‘I knew I could make lots of money’: Quan Yi Fong came to Singapore to learn English and become mamasan
Learning a skill isn’t easy unless you’ve got sufficient drive, and a young Quan Yi Fong found motivation in her family’s shared goal for her — to become a mamasan.
In a recent episode of the Mediacorp talk show Hear U Out, Yi Fong, who is usually the host, became the guest in her own show while the invited Guo Liang became the host.
Yi Fong revealed that her original objective in coming to Singapore at the tender age of 16 to learn English wasn’t to make it big as a TV host or personality, but instead to gain the skills needed to enter Taiwan’s nightlife.
“My family was really poor at that time, my parents had no time for me and I couldn’t complete my studies,” Yi Fong, 48, prefaced.
“So my family had a hope for me — they wanted me to attend a language school here (Singapore) for a few months [to gain some] proficiency in English and return to Taiwan to work as a mamasan in a nightclub.”
Guo Liang was dumbfounded at her statement and could only stare at her, wide-eyed in shock.
He then exclaimed: “But you were just a teenage girl! How could this happen?”
“When [my family] told me about this idea, I thought it sounded okay. But at that time, I didn’t know what a mamasan was,” she said.
Perhaps because of her lack of understanding, she believed she would be fine as a mamasan because it meant she could sing.
She added: “I knew I could make lots of money as long as I was fun-loving. In those days, poor people were despised even more than those with no scruples.
“I just wanted my parents to have a good life, so I thought, ‘Fine, I’ll be a mamasan.'”
She nearly stuck through it all the way, too, but just two or three months before her course’s completion, she went for a TV host training programme.
But as she was taking on the training, Yi Fong didn’t give up her plans to be a mamasan up until the point where she was handed a TV contract.
“Did you show your aunt and family the contact? Did they agree?” Guo Liang queried.
Yi Fong replied: “They told me to consider carefully because it would mean being a full-time artiste and earning a meagre salary.”
She also contextualised her decision and explained that during those days, Taiwanese children were obliged to earn money for the family once they entered society.
“That was every child’s duty in the past, regardless of occupation.”
It was not explained why she chose a TV career over being a mamasan.
‘I cried in the washroom with high-heels on’
But her transition from mamasan-wannabe to TV host wasn’t an easy path to take.
She recalled: “I was quite clueless when I signed the contract for the first year, I usually played supporting roles and didn’t really take part in huge programmes. I was generally well-received.
“But come the second year, I was really targeted. To some of my seniors, my presence posed a challenge and I wasn’t treated very well or kindly.”
Giving an example of how she was bullied, Yi Fong shared an anecdote of how her scenes were edited out of some shows to the point where she only appeared at the end to bid farewell to the audience.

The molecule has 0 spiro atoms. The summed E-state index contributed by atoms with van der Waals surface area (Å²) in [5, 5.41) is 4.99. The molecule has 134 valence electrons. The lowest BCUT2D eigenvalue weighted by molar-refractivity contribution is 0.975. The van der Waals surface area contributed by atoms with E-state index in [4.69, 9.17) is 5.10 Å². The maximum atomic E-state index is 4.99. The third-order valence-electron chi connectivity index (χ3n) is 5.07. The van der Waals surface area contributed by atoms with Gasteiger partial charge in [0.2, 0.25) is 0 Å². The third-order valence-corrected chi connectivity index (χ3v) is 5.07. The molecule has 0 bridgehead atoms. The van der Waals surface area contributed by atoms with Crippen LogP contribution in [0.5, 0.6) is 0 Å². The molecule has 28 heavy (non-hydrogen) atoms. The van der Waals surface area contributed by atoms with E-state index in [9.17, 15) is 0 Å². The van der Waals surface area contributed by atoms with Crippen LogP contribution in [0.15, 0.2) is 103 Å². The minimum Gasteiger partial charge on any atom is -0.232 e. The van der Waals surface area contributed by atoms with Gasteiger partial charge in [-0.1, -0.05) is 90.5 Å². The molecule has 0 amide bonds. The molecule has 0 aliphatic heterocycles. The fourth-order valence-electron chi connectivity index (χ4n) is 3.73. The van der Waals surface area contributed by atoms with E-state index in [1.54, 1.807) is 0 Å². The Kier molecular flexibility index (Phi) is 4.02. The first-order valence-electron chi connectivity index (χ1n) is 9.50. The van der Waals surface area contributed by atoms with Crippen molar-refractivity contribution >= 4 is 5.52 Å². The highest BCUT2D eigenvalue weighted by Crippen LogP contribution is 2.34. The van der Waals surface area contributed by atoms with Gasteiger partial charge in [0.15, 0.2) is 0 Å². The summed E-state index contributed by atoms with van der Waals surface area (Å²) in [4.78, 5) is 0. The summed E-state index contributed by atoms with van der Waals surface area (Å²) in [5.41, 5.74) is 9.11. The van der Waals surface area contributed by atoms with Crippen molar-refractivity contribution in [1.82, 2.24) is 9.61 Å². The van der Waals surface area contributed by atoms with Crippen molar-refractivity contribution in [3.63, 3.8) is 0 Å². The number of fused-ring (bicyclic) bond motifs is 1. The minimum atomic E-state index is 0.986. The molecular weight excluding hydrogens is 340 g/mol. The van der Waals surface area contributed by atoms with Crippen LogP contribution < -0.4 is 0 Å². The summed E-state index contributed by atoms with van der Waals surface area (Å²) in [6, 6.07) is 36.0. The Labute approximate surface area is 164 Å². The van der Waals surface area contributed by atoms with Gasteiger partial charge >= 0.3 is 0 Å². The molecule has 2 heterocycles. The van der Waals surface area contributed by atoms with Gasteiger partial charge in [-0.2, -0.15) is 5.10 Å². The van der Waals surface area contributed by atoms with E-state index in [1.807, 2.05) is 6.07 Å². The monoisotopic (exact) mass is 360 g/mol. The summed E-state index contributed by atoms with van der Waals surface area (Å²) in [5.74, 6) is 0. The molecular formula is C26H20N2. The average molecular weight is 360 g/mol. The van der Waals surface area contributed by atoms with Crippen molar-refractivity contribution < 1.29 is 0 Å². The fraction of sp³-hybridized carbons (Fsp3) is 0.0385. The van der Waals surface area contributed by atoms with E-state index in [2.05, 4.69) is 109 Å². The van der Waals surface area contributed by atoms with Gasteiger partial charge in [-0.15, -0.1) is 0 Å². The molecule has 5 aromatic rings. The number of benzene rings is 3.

She added: “I was also scolded, too. Back then, it wasn’t acceptable to say ‘Bye bye!’, it had to be a more formal ‘Goodbye.'”
This happened more than once and whenever that happened, she got very emotionally distraught.
“I cried in the washroom in my high heels after filming every time,” Yi Fong said.
Hearing this, Guo Liang asked if she could turn to anyone to confide in or seek support from, asking if she ever turned to her grand-aunt for assistance.
Yi Fong’s grand-aunt is Mary Chen, a former actress and celebrity who became an insurance agent in 1982.
“It was impossible, there was no one,” she interjected with certainty. “She’d have told me, ‘Give up if it’s too tough, you’re already much better off than other children, do you deserve to be in this position?'”
People often forgot that she was about 16 or 17 during that time, she told Guo Liang, and had high expectations of her as though she was already an experienced showbiz personality.
Yi Fong added: “I had to be someone I wasn’t — that’s how life was at the age of 18. I had no one to comfort me.”
But her determination to succeed helped her go through the hardships and she studied a lot to overcome cultural and language barriers as a Taiwanese in Singapore.
Not only did she work on her accent and intonation through TV host training programmes, she also attended lessons, read newspapers and books and even enrolled herself in the British Council to better her language skills.
“I put in a lot of effort… I vowed to myself that I’d do better than others.”
Yi Fong climbed her way up to win multiple accolades as one of Star Awards’ top 10 most popular female artistes and also the Best Variety Show Host award since 2017.
A controversial climb to fame
Being in the public eye also meant that Yi Fong’s actions have drawn controversy on more than one occasion.
In 1996, she got into an argument with a bowling alley attendant that got physical, resulting in her receiving a fine of $1,000.
She gave Guo Liang her side of the story, implying that she was high-strung due to relationship problems after finding out that she was being cheated on.
“You were going through emotional ups and downs… that makes sense then,” Guo Liang reasoned.
Agreeing, Yi Fong added: “I was in a rage then… my experience fuelled my insecurities in my relationships… I was very fearful when anyone gave me security or happiness, I viewed everything with suspicion.”
In 2010, Yi Fong also got into an altercation with a taxi driver and was sentenced to 15 months of probation following a guilty plea of mischief.
She had allegedly attacked the taxi driver and locked herself in his vehicle for 15 minutes, messing up the interior of his cab.